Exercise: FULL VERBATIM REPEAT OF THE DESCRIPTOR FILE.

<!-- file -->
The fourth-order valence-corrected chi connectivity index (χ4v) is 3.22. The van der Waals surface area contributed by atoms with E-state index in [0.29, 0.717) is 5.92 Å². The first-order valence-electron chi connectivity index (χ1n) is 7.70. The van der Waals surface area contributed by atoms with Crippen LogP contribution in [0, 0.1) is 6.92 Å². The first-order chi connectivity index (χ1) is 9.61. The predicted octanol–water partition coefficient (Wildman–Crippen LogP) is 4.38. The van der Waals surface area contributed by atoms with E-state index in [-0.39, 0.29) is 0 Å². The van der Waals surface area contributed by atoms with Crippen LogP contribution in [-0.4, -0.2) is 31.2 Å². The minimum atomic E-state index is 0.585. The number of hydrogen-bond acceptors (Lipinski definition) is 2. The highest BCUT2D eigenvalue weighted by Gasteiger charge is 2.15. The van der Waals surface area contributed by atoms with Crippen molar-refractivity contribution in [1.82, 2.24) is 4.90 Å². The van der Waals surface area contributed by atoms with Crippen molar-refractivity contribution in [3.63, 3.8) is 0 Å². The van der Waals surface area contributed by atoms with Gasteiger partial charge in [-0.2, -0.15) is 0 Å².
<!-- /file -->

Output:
The fourth-order valence-corrected chi connectivity index (χ4v) is 3.22. The van der Waals surface area contributed by atoms with E-state index in [0.29, 0.717) is 5.92 Å². The first-order valence-electron chi connectivity index (χ1n) is 7.70. The van der Waals surface area contributed by atoms with Crippen LogP contribution in [0, 0.1) is 6.92 Å². The first-order chi connectivity index (χ1) is 9.61. The predicted octanol–water partition coefficient (Wildman–Crippen LogP) is 4.38. The van der Waals surface area contributed by atoms with E-state index in [-0.39, 0.29) is 0 Å². The van der Waals surface area contributed by atoms with Crippen LogP contribution in [-0.4, -0.2) is 31.2 Å². The minimum atomic E-state index is 0.585. The number of hydrogen-bond acceptors (Lipinski definition) is 2. The highest BCUT2D eigenvalue weighted by Gasteiger charge is 2.15. The van der Waals surface area contributed by atoms with Crippen molar-refractivity contribution in [1.82, 2.24) is 4.90 Å². The van der Waals surface area contributed by atoms with Crippen molar-refractivity contribution in [3.63, 3.8) is 0 Å². The van der Waals surface area contributed by atoms with Gasteiger partial charge in [-0.2, -0.15) is 0 Å².